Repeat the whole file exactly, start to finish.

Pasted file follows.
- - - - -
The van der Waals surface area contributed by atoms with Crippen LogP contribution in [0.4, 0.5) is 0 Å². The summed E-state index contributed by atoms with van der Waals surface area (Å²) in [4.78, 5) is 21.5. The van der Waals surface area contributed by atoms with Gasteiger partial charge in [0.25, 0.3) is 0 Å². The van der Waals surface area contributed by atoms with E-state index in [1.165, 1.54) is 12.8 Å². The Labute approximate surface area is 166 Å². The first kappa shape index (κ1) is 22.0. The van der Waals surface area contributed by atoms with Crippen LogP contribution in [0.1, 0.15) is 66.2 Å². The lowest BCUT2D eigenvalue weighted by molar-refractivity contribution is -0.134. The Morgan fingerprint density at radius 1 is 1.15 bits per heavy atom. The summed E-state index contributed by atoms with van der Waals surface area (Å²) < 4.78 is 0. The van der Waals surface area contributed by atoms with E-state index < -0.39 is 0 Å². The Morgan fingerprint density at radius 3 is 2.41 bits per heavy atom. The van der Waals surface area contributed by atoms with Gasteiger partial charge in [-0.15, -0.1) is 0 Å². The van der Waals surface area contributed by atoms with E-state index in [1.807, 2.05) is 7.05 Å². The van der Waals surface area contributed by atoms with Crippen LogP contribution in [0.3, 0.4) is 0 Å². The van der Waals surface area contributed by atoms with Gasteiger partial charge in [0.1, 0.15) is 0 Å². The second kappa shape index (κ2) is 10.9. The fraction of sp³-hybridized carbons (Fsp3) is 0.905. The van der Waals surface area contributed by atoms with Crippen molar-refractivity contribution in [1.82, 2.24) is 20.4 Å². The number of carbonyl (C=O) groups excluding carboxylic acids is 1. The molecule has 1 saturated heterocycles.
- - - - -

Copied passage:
The van der Waals surface area contributed by atoms with Crippen LogP contribution in [0.4, 0.5) is 0 Å². The summed E-state index contributed by atoms with van der Waals surface area (Å²) in [4.78, 5) is 21.5. The van der Waals surface area contributed by atoms with Gasteiger partial charge in [0.25, 0.3) is 0 Å². The van der Waals surface area contributed by atoms with E-state index in [1.165, 1.54) is 12.8 Å². The Labute approximate surface area is 166 Å². The first kappa shape index (κ1) is 22.0. The van der Waals surface area contributed by atoms with Crippen LogP contribution in [0.1, 0.15) is 66.2 Å². The lowest BCUT2D eigenvalue weighted by molar-refractivity contribution is -0.134. The Morgan fingerprint density at radius 1 is 1.15 bits per heavy atom. The summed E-state index contributed by atoms with van der Waals surface area (Å²) < 4.78 is 0. The van der Waals surface area contributed by atoms with E-state index < -0.39 is 0 Å². The Morgan fingerprint density at radius 3 is 2.41 bits per heavy atom. The van der Waals surface area contributed by atoms with Gasteiger partial charge in [-0.15, -0.1) is 0 Å². The van der Waals surface area contributed by atoms with E-state index in [1.807, 2.05) is 7.05 Å². The van der Waals surface area contributed by atoms with Crippen LogP contribution in [0.3, 0.4) is 0 Å². The van der Waals surface area contributed by atoms with Gasteiger partial charge in [0.1, 0.15) is 0 Å². The second kappa shape index (κ2) is 10.9. The fraction of sp³-hybridized carbons (Fsp3) is 0.905. The van der Waals surface area contributed by atoms with Crippen molar-refractivity contribution in [1.82, 2.24) is 20.4 Å². The number of carbonyl (C=O) groups excluding carboxylic acids is 1. The molecule has 1 saturated heterocycles.